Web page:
5. (U) The European Commission (EU) has made a concession in trade
talks with the Southern African Customs Union (SACU. The EU has
proposed a tariff deal that would align SACU's Economic Partnership
Agreement (EPA) with the Trade, Development and Co-operation
Agreement (TDCA), under which South Africa trades with the EU. The
deal would keep SACU intact by allowing SACU to maintain its common
external tariff, while allowing South Africa to balance its
"regional coherence" goals with its desire for market access to the
EU. SACU members Botswana, Lesotho, Namibia and Swaziland signed
the interim pact last November to preserve preferential access to
the EU. South Africa does not want to sign the EPA, and has since
been at loggerheads with the other SACU members. South Africa's
chief trade negotiator Xavier Carim noted that the deal would result
in a "single SACU arrangement" and described it as "a really good
development," but also noted that the deal would not resolve other
concerns that South Africa has. (Business Day, December 22, 2008)

-------------------------------
Independent Peaking Power Plant
Negotiations Ongoing
-------------------------------

6. (U) The much-delayed Department of Minerals and Energy
(DME)-spearheaded independent power producer (IPP) project is
forging ahead, and a new commercial operation date has been set for
mid-2011, announced DME Chief Director of Electricity Ompi Aphane.
Aphane said negotiations with a consortium led by Suez Energy of
France for the construction of two open cycle gas-turbine plants
were proceeding and should be completed by the end of March 2009.
DME received a binding offer from Suez after negotiations with the
designated preferred bidder US power firm AES were terminated in
April 2008 due to reported sticking points on price, commercial
terms, and the dates for generation. Aphane admitted that the
economic landscape had changed since the start of the project, but
he believed that the power plants were an opportune project for
banks to take up. Electricity demand may be lower than originally
projected for 2009, but Aphane asserted that the reduced demand is a
function of the economic climate and South Africa still requires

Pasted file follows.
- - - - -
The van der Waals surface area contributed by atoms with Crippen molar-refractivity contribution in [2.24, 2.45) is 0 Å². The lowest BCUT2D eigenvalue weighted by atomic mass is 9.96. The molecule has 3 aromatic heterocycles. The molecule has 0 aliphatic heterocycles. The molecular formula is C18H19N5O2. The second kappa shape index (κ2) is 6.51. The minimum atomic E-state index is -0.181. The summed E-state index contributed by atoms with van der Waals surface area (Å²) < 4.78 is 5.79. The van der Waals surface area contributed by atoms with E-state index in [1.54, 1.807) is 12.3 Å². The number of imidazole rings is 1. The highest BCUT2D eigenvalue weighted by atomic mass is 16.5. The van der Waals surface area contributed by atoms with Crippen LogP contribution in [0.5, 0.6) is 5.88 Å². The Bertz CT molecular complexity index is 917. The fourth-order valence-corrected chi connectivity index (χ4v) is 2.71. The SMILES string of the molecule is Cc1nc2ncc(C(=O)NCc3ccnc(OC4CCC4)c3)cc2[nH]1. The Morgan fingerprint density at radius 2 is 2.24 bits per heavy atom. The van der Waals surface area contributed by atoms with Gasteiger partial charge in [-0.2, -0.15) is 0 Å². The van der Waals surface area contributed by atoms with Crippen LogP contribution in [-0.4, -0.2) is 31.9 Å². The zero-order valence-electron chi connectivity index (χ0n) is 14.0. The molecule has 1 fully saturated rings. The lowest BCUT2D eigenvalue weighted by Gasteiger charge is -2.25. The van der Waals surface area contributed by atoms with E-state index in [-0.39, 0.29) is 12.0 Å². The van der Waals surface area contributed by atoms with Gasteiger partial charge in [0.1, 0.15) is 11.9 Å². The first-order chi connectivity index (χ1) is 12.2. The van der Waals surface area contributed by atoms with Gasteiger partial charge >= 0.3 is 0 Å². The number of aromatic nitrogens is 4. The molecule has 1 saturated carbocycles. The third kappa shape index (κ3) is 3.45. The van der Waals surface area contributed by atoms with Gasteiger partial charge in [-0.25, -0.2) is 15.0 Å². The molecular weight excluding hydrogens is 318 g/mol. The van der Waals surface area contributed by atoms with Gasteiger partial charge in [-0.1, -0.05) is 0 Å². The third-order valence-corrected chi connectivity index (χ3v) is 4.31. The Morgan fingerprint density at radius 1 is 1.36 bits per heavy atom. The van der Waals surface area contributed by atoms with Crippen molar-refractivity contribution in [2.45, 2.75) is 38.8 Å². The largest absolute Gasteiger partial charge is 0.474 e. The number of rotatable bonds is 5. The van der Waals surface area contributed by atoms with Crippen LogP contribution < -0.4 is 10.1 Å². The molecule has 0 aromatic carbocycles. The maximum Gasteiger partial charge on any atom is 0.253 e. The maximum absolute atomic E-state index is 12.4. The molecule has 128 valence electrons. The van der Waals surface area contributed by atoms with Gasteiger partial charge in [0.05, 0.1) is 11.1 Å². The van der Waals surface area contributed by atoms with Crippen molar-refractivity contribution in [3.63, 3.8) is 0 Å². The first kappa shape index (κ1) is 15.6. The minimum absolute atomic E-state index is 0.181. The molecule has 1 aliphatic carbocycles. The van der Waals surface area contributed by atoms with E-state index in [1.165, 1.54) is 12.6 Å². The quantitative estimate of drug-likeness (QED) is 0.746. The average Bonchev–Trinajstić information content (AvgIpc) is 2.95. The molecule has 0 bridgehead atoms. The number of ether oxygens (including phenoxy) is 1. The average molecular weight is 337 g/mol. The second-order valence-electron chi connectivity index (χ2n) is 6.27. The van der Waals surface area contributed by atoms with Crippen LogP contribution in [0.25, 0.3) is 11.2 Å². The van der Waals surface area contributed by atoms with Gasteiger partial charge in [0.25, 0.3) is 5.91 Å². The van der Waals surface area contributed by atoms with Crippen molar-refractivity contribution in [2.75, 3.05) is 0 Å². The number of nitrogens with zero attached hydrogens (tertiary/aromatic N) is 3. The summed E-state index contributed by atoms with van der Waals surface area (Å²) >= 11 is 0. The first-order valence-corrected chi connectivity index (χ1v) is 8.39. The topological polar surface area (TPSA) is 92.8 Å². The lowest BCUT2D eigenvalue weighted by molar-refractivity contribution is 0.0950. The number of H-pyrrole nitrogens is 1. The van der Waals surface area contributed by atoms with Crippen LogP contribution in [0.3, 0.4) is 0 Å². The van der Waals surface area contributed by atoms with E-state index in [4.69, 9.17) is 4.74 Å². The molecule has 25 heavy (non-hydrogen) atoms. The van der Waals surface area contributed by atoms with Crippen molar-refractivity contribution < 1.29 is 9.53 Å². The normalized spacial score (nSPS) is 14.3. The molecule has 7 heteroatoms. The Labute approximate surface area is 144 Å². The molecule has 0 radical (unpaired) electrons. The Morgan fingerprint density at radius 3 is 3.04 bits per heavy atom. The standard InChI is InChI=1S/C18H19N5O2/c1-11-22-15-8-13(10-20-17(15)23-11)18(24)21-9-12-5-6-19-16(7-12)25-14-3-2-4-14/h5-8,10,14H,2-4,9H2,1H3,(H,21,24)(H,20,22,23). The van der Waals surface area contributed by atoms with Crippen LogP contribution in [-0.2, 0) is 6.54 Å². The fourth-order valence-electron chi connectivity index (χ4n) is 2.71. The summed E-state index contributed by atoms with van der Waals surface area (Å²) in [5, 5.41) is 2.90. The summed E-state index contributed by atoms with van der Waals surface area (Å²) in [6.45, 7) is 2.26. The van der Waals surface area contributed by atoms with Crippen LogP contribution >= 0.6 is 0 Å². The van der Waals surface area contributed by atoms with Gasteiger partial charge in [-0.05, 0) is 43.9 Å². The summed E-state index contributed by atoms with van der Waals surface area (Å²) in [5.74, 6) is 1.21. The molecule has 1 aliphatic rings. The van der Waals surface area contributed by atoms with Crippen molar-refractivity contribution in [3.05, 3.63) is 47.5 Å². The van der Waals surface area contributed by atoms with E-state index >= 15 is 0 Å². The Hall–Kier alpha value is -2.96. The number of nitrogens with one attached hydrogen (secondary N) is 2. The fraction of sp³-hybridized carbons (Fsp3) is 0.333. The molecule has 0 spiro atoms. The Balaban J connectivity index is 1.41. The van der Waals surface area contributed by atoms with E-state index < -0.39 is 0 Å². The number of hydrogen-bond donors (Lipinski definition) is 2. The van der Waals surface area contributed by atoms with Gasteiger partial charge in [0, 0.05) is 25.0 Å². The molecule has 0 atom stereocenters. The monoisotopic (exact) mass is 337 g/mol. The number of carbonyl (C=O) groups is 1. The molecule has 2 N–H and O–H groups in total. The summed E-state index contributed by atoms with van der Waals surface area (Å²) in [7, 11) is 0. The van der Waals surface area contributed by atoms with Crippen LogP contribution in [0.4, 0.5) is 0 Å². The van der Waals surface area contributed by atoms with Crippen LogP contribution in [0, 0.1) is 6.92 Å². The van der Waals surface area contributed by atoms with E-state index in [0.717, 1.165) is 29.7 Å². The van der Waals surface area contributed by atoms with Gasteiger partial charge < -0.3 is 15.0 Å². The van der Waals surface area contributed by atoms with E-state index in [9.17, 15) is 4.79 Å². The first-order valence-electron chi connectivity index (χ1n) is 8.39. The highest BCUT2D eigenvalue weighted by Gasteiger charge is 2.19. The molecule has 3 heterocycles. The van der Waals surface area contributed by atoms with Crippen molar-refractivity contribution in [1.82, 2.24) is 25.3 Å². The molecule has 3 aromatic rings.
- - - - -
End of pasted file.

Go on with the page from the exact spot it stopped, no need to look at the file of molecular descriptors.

energy infrastructure. The proposed project would include a 750
megawatt (MW) power station near Durban and a 330 MW plant at Coega,
near Port Elizabeth, both near the Indian Ocean. (Engineering News,
December 19, 2008)

----------------------------------
Not all Doom and Gloom in Mining -
Harmony Gold Raises Capital
----------------------------------

7. (U) Harmony Gold (Harmony) raised R979 million ($98 million) by
selling 10.5 million of its shares on the open market this week and
reaffirmed its capital expenditure plans. The cash would be used to
Qreaffirmed its capital expenditure plans. The cash would be used to
reduce its debt levels as part of a plan to have zero debt by June
2009. Harmony reported that it had paid to Nedbank a substantial
portion of a loan due by the end of December 2008. Harmony plans to
develop its pipeline of projects as planned, despite turbulent
economic conditions and a grim outlook. The third-ranked South
African gold company, Harmony has eleven underground mines and one
opencast operation in South Africa and is currently building and
expanding mines in South Africa and Papua New Guinea. (Mining
Weekly, December 22, 2008)

-----------------------------
Unilever Company Abandons the
Hoodia Plant Initiative
-----------------------------

8. (U) Unilever has abandoned its plan to develop a weight-loss
product based on South Africa's indigenous Hoodia Gordonii plant,
dashing the local San community's hopes that it would soon profit

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from the spiny succulent. Unilever has invested over 20 million
pounds ($29 million) in research on the plant over four years, in
partnership with British company Phytopharm and South Africa's
Council for Scientific and Industrial Research. The hoodia plant
was traditionally used by San and Khoi hunters to suppress hunger
and thirst during extended hunting expeditions, but it might not be
safe or effective for dieters, said Unilever spokesperson Trevor
Gorin. He noted that hoodia has potentially dangerous side effects,
including increased blood pressure. Researchers also found that
hoodia had little or no impact upon the calorie consumption of
participants in a Unilever study. Unilever had since returned the
development rights to Phytopharm. Phytopharm's Functional Foods
Chief Simon MacWilliam is adamant that hoodia might still have
potential as a commercial weight-management aide. Phytopharm is
seeking new partners to continue with the development and marketing
of hoodia. (Business Day, December 22, 2008)

© Scoop Media